|dc.description.abstract||The aim of this practice-led research is to explore how a Choreography of Participatory Ecologies (COPE) reveals an ethics distilled from a poetics of everyday life. This choreographic practice describes a relational ethico-poetics composed through an assemblage of tactics that work towards a deconstruction of grand Anthropocene survival narratives: from those that promote heroism and rescuism productive of instrumental attitudes toward life as resource. This ethico-poetic ecology of choreographic practice assembles around conceptual guides in relation to these key terms: ethics; poetics; everyday; survival and choreographic object. The work locates poetic forces within Martin Heidegger’s destruktion forwarding concepts of poetic-dwelling, truth-as-unconcealing and being-with, and Jacques Derrida’s living-on, as a poetics of non-mastery in the face of dominant strictures of life within our epoch of technicity. In an existential, ontological and deconstructive way, the research locates these concepts in relation to its Choreography of Participatory Ecologies (COPE). The ethico-poetics manifests minimal and minor narratives of belonging with all species, releasing (attitudes of) hierarchical control and guides the research deeper toward its ethical focus in relation to narratives of the Anthropocene. Joanna Zylinska’s minimal ethics and Erin Manning’s minor gesture, move toward fracturing grand narratives through thought-in-action as choreographic methods attuned to speculative pragmatics. The final conceptual coupling within this research exists across William Forsythe’s choreographic object and André Lepecki’s afterlives toward an un-mastered release for choreographic thinking-in-action, which lingers, hangs on, or survives after the choreographic event. Here an everyday poetics envelops in the way relationally distributed bodies of choreographic objects survive.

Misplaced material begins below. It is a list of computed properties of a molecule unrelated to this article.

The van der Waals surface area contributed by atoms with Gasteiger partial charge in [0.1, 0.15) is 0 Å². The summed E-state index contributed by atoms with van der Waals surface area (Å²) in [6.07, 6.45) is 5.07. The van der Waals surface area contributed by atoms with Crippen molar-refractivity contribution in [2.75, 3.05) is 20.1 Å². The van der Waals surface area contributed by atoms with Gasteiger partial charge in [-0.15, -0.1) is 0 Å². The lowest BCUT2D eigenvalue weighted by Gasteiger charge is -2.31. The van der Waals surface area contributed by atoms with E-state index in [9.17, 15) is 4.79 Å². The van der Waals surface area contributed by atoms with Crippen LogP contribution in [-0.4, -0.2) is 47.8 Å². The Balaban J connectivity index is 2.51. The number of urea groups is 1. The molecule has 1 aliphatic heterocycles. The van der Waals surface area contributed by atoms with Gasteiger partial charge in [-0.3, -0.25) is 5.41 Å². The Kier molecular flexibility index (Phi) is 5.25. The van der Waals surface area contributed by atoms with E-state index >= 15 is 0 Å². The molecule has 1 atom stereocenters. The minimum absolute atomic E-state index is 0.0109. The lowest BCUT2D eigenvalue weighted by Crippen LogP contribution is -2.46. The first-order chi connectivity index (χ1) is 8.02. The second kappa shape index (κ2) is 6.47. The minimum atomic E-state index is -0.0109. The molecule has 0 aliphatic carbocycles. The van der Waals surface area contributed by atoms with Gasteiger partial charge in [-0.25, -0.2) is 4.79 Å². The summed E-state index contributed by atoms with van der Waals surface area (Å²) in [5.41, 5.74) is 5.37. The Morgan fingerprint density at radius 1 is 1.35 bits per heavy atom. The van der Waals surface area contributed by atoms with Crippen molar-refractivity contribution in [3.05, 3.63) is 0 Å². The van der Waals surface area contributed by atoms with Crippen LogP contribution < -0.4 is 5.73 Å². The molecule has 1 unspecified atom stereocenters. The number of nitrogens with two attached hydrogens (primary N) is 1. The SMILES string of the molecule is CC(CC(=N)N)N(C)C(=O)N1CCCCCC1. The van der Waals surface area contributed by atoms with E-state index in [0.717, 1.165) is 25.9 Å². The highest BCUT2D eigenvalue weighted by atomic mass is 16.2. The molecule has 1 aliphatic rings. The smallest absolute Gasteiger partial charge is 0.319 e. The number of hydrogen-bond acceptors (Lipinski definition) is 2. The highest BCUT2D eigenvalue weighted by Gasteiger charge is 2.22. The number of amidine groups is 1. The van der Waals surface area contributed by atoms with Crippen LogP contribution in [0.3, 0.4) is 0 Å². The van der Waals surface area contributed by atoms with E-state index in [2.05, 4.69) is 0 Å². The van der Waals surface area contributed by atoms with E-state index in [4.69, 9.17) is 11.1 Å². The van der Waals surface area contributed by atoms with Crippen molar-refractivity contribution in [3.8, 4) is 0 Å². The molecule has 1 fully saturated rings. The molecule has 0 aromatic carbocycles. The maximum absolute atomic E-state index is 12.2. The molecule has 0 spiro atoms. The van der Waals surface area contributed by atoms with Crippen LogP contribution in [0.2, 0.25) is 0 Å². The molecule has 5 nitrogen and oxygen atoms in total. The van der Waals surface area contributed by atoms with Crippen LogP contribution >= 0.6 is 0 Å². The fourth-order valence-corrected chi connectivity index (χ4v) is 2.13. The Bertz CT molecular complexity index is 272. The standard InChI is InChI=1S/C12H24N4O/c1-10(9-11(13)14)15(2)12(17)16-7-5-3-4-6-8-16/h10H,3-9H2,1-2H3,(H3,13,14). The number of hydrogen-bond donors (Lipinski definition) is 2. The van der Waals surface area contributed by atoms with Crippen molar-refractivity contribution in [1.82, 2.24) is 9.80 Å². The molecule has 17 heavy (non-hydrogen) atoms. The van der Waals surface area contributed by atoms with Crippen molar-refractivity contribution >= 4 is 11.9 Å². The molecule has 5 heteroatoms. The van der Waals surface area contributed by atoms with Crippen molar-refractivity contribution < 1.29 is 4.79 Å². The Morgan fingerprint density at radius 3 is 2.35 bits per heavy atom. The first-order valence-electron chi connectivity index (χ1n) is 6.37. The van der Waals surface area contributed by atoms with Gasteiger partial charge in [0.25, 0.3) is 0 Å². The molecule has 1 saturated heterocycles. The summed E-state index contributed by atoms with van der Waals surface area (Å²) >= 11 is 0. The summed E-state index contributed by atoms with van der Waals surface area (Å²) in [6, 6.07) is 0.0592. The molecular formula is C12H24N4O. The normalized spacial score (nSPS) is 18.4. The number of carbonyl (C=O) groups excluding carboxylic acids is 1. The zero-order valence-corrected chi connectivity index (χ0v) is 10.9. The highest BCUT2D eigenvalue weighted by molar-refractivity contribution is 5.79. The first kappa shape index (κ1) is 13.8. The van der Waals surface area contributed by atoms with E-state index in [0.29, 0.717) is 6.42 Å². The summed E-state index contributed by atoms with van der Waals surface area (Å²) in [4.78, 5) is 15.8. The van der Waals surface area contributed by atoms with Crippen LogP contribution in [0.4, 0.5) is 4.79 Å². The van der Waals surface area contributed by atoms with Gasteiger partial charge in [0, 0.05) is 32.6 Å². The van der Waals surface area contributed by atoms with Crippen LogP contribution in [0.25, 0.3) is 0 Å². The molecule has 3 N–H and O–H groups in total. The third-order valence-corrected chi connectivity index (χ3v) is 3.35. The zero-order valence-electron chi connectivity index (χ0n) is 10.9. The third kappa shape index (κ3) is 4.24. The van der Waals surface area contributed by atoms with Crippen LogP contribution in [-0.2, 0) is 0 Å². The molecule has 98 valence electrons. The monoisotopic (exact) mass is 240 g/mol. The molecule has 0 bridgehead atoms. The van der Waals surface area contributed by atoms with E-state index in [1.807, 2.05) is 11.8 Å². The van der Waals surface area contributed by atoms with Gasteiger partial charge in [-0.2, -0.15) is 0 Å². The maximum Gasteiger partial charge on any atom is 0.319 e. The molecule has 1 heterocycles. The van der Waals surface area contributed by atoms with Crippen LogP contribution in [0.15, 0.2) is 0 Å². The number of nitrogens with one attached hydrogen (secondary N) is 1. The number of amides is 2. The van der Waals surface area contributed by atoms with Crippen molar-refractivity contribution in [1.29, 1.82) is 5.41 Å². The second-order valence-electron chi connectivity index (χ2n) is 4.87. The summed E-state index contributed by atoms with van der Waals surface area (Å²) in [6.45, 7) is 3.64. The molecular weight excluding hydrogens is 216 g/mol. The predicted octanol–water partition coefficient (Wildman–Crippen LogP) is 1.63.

The practice itself is structured by a closer understanding of performative modes of participating as a release from narratives of survivalist mastery. It works across three relational plateaus, Land, Sea and Aftermath—described as agencement—through the practice of Rafting-with for attuning to its PhD survival structure or ‘narrative’: The first series of events and processes circulate around land-based participatory ecologies, eliciting a significant understanding of choreographic controls—structured by drills, tours and instructive modalities; the next plateau moves into more fluid and familiar environs provided by (my own regional) oceanic experiences including sailing voyages that move (with the) participation of others further into enigmatic off-shore encounters—structured by wayfaring, storytelling, DIY tactics that are ritualised through rafting, resting and recovery; the third and final plateau is the site of aftermath as a fragmentary archive of trace-structures that has survived on from land and sea. The aftermath envelops these distributed environmental relations as fractured tellings, re-written in material ‘code’ from choreographic objects of technological ‘reliance’ or belonging. The choreographic object survives as an unofficial archive that we come to survey and know as the culminating PhD (thesis) performance housed within its Black Box site.||en_NZ